Food allergy in children: diagnosis and treatment with sodium cromoglycate

Allergol Immunopathol (Madr). 1990 Nov-Dec;18(6):339-48.


Food allergy (FA) is a very important problem affecting numbers of infants and children with protean manifestations which are frequent challenges to the pediatrician and other specialists working with children. Adverse reactions to food are very complex, frequently mediated bu IgE mechanisms, and often by other mechanisms. To make the correct diagnosis and to arrive at a proper therapeutic approach requires all the skill a physician can gather. Only an extensive knowledge of the various mechanisms and pharmacologic agents that can be used to prevent or treat these adverse reactions will allow the physician to approach the problem scientifically and come to a reasonable solution for the patient. The role of dietary factors in atopic dermatitis (AD) has long been a subject of controversies. However, it has been shown that FA plays a role in some children with AD. Therefore, the management of this multifaceted disorder is a challenge for pediatricians, dermatologists, and allergists. SCG, which is the salt of a bis-chromone carboxylic acid, has been shown to be of proven efficacy in the prophylaxis of bronchial asthma, allergic rhinitis, and of other disorders associated with mast cell degranulation. The drug has different modes of action, such as inhibition of rat passive cutaneous anaphylaxis, and the antigen-induced histamine release from passively sensitized peritoneal cells. Recently, clinical studies indicated that SCG has a direct effect on inflammatory cells, inhibiting either various leukocyte functions (membrane receptor expression, cytotoxic capacity), or "in vitro" activation of human neutrophils, eosinophils and monocytes. Although SCG has been widely used for the management of respiratory allergy, conflicting results of FA treatment have been reported by several authors. We have reviewed 18 papers on the use of SCG in the management of children with FA, which included 341 children aged 0.5-15 years. In this paper we discuss 12 studies reporting 281 children affected with AD.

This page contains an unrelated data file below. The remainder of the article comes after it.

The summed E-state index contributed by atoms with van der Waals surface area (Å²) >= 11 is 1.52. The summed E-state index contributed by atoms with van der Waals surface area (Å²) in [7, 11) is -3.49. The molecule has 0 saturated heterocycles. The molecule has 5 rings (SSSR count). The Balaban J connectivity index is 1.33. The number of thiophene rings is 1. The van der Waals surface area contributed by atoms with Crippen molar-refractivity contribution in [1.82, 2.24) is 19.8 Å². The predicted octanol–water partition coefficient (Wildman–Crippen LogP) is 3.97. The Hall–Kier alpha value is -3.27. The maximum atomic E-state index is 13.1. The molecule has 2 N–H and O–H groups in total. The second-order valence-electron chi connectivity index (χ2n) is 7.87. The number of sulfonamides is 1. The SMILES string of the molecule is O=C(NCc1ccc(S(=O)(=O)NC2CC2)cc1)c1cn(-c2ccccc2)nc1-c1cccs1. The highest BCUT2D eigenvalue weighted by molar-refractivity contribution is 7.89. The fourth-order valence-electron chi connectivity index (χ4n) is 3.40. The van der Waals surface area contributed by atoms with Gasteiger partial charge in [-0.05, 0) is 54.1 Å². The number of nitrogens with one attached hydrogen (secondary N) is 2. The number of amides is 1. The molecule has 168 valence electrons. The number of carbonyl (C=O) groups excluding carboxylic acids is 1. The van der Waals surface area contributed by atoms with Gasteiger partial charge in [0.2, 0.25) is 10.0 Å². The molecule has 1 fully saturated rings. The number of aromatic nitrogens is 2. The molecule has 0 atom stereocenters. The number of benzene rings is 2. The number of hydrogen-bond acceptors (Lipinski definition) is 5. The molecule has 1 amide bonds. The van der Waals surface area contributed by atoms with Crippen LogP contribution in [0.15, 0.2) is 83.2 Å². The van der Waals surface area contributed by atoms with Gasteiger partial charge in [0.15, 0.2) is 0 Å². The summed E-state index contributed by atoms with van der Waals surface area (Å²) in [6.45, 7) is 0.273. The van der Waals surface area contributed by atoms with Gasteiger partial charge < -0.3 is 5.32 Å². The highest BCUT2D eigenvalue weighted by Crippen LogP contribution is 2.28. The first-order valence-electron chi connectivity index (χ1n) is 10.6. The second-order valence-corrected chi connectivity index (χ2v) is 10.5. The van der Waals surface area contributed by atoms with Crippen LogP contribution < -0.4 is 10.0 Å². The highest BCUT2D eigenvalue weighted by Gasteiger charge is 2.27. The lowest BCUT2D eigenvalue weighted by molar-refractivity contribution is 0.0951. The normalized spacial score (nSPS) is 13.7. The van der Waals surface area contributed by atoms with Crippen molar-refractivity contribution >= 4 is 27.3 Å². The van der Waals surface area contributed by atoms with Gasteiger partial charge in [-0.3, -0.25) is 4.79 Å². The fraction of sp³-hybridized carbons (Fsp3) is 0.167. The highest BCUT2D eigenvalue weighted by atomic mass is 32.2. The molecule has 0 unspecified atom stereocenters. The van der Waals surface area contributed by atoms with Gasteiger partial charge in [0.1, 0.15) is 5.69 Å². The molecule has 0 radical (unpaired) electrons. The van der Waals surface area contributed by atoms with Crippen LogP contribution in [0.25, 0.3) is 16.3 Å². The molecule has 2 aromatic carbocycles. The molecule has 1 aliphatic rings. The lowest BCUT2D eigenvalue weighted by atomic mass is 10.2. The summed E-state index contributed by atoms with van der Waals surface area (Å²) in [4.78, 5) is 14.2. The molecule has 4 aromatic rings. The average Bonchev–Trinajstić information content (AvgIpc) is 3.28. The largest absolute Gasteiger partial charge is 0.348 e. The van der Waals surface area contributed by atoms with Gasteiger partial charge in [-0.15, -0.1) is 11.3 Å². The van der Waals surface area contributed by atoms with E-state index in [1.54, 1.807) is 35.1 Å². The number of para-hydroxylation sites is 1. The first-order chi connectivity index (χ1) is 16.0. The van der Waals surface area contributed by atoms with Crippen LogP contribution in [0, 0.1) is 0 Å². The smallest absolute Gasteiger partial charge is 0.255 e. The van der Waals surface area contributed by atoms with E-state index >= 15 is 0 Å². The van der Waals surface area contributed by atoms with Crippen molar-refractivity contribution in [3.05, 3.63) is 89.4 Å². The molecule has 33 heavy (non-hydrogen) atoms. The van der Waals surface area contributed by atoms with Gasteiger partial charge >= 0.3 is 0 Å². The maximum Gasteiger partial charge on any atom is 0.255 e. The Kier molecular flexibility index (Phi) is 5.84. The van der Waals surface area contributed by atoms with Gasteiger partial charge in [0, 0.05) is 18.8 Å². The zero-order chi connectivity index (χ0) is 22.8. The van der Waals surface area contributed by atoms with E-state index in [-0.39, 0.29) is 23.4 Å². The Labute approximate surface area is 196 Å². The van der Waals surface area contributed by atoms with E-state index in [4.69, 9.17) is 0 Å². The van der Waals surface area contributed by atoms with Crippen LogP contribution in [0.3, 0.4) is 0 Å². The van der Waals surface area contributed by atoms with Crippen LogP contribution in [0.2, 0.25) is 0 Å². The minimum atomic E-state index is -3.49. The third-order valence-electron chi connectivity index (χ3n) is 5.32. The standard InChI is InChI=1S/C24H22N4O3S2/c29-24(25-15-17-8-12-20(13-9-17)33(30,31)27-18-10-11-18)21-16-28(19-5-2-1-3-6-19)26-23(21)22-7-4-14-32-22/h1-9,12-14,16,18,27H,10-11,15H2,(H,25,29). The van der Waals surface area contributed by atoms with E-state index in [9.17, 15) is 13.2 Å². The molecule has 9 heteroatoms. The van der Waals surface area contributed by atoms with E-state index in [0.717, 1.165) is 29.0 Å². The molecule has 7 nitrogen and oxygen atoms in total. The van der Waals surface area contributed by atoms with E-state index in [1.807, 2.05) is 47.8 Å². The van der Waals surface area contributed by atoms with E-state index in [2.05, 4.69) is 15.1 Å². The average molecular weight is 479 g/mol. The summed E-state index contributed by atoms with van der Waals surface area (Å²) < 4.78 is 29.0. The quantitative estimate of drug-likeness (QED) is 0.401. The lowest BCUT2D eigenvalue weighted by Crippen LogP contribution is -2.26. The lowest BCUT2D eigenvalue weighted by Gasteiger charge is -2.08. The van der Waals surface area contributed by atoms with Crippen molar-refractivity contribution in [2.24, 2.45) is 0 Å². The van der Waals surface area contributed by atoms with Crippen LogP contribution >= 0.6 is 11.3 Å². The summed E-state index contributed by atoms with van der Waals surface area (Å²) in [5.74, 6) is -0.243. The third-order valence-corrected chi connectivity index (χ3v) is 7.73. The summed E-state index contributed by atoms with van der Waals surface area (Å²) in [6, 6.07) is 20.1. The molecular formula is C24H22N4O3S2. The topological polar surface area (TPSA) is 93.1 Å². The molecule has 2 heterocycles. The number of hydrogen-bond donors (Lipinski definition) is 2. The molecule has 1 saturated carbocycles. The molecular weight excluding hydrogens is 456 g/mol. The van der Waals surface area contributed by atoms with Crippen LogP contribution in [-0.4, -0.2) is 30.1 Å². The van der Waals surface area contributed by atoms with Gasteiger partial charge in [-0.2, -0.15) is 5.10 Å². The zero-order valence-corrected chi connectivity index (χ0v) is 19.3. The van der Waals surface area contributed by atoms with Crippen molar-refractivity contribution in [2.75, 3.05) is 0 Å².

Publication types

  • Clinical Trial
  • Randomized Controlled Trial
  • Review

MeSH terms

  • Adolescent
  • Allergens
  • Child
  • Child, Preschool
  • Cromolyn Sodium / pharmacology
  • Cromolyn Sodium / therapeutic use*
  • Dermatitis, Atopic / etiology
  • Diarrhea, Infantile / etiology
  • Double-Blind Method
  • Food Hypersensitivity* / diagnosis
  • Food Hypersensitivity* / diet therapy
  • Food Hypersensitivity* / drug therapy
  • Histamine Release / drug effects
  • Humans
  • Infant
  • Infant Food / adverse effects
  • Infant, Newborn
  • Intestinal Absorption / drug effects
  • Respiratory Hypersensitivity / etiology
  • Urticaria / etiology


  • Allergens
  • Cromolyn Sodium